Thursday, July 03, 2008

Lipstick season in America







A cartoon in the USA Today shows the proverbial refrigerator salesman in Eskimoland with the caption " I like to look at the brighter side of things, thank God I don't sell SUVs".
With gasoline at $ 4+ per gallon there is smell of coffee in the US air. But it’s not Ms Rice alone who’s mad at the emerging economies like China and India consuming more food and oil, pushing the world (read America) towards an energy and food crisis, she has many supporters among the Indian Diaspora as well.

Mr Basu of Bethesda MD is angry, his young ‘shala’ (b-I-l) in Calcutta drives to work everyday and does not use ‘public transport’ (which in Calcutta would mean sardine packed buses at 40° C and 90 % humidity). “Desher lok-era koshto korte bhuley-gecche, mairi ” – he fumes, recalling the hard times his generation had to go through, at his b-I-l’s age, when they first came to American in the early 70s. His compatriots nod in sombre agreement. It doesn’t occur to him that applying a PPP factor (and, no Mortgages to pay) his software engineer shala’s "mainey" might compare quite favourably to his own dollar denominated paycheck. So, why grudge the young chap a little showing-off by driving his dinky Alto to work.

An engineer from Shibpur, Basu-da used to work for a construction company that built nuclear power plants. So given his ‘alternate’ energy background, he was simply appalled that, millions of Indians even till this day cook in open hearth chullahs – unmindful of carbon emissions. They could surely look at solar energy if not nuclear power he asserted (I guess he meant sun-baked chapattis!!). And, it’s absolutely no excuse that the US refuses to sign the Kyoto protocol – because the situation of the 2 countries are not comparable at all. He couldn’t be more right.

Mrs. Basu, on the other hand, was not too unhappy. She was looking forward to her saree shopping at the Bongo Sammelan in Toronto this 4th of July Independence Day weekend. Last year at Detroit, the cheeky salesman from Calcutta had told her - he had to mark up the prices of his saris due to the falling value of the dollar. Now with the Rupee having slid back to Rs 44 – it serves him right – and she can’t wait to give it back to him.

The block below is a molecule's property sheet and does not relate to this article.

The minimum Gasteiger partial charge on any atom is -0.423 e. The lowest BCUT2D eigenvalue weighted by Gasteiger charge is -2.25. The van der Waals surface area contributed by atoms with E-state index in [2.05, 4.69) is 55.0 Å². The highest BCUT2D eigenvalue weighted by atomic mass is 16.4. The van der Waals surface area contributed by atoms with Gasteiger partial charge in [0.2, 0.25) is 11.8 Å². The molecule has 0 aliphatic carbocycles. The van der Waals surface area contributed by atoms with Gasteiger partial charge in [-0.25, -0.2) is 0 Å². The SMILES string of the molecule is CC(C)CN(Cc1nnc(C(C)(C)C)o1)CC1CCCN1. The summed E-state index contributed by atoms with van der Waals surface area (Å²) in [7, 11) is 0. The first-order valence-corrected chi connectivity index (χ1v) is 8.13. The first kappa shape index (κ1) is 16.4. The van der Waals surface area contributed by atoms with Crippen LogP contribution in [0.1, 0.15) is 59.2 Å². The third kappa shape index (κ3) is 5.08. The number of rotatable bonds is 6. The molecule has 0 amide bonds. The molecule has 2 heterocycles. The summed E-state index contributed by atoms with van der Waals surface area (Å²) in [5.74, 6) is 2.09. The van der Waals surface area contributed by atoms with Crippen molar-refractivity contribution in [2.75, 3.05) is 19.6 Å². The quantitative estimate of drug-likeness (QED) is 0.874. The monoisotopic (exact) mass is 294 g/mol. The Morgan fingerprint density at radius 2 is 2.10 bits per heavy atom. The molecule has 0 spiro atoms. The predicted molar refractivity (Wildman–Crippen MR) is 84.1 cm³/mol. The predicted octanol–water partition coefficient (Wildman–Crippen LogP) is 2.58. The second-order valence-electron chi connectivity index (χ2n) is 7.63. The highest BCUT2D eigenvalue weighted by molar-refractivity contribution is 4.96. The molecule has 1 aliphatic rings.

The last word has to come, as always, from our Kutchi “oracle” of Boston. He is convinced that, with Inflation having touched 11% and petrol at Rs 56 – it’s now India’s time for reckoning. You can’t counter his dooms-day prediction - no matter how hard you try to argue that, a country that has lived in penury for 50 years is more resilient to an economic downturn than those who make a virtue of over-consumption in every sphere. Or that, it’d be less difficult for a guy who has commuted all his life in crammed buses and crowded trains to put his car back into the garage and switch to his old life-style or, for that matter, switch-off his air-conditioners when power becomes too expensive or if there is a load-shedding than those who can’t f*rt without electricity.

So is it surprising that the latest Pew Survey shows that Indians love America but don’t like Americans as much ? We probably need to send our Comrades or the fiery Didi ( Mamata Banerjee ) from Kolkata to tell them that, the world's food and energy crisis can be solved in a jiffy - if the Americans wasted a little less food and conserved some gas and power – or simply, their restaurants cut the size of the helpings (which would also bring down the cost of national health-care).

But you hear some real gems over the radio. For example, ‘Wedding sagas’ are making a comeback in Hollywood (there are 4 releases scheduled this summer). People love to watch a wedding (even more than “RomComs”) when they are feeling low - becauses “marriages symbolize the ultimate victory of hope over experience”.

And, Gyms are trying to check falling membership not just by cutting rates but also with an ingenious sales spiel: “exercising helps you de-stress when the chips are down”.

Of all the ones I heard, my favourite is this theory about the correlation between the rising sales of lipsticks and recession. It seems when times are bad – women visit malls just for a ‘feel -good’ experience but not being able to splurge on expensive cosmetics as before - walk out buying just a lipstick instead (click here to read) . And, this is pure empirical research – there’s nothing Freudian about it.